10 years after Seattle: N30 Climate Actions
by 29.11.2009 18:25-
MOBILIZE! – NOVEMBER 30, 2009
As the world's biggest companies and their friends in government continue to fight a transition to more just and sustainable ways of living, climate change threatens to turn our world upside down with water shortages, crop failures, sea level rise and ecosystem collapse. A million species face extinction by the end of the century, and the people who have contributed least to the problem will continue to be the hardest hit. What can be done at this critical juncture, with our future at stake?
Throughout history, social change has come about when regular people get fed up with business as usual, get organized, and take to the streets. If we leave climate solutions up to politicians and corporations, then we will lose – not just a political battle, but the life-support systems of the planet. Time is running out to avert the worst impacts of climate change: the time to act is now.
A broad coalition of organizations working for social, ecological, racial and economic justice has come together under the banner of the Mobilization for Climate Justice. Join us as we organize mass action on climate change on November 30, 2009! November 30 (N30) is significant both because it immediately precedes the upcoming UN Climate Conference in Copenhagen and is the ten-year anniversary of the protests that shut down of the World Trade Organization meetings in Seattle, demonstrating the incredible power of collective action.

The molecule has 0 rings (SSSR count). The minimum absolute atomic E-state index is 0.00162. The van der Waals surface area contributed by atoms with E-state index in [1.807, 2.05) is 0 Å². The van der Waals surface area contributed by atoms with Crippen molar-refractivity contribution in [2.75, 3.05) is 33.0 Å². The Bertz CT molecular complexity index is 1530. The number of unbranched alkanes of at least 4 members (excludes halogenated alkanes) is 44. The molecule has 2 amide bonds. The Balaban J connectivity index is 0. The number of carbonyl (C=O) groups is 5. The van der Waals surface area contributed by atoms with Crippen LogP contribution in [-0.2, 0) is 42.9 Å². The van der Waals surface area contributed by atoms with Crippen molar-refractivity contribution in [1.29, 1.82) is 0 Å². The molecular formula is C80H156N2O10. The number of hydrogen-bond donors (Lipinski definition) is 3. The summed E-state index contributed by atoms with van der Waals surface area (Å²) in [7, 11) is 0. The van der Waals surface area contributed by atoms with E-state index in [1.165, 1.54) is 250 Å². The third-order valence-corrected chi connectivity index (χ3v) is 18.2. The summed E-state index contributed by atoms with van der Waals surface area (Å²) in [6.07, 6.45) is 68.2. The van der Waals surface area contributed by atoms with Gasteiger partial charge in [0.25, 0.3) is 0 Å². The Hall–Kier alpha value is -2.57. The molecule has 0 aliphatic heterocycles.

Every indication is that any agreement that emerges from Copenhagen will be nothing more than business as usual—sacrificing real emissions reductions in favor of market-based approaches that enhance corporate profits while delaying a transition away from fossil fuels. The current approach to climate change in the UN, and in the US Congress, is based on the creation of a new market in carbon emissions. Carbon trading (aka “cap and trade”) and carbon offsets do not address the root causes of global warming, nor do they reduce emissions. They are designed by and for corporations, and are a dangerous distraction that should be abandoned.
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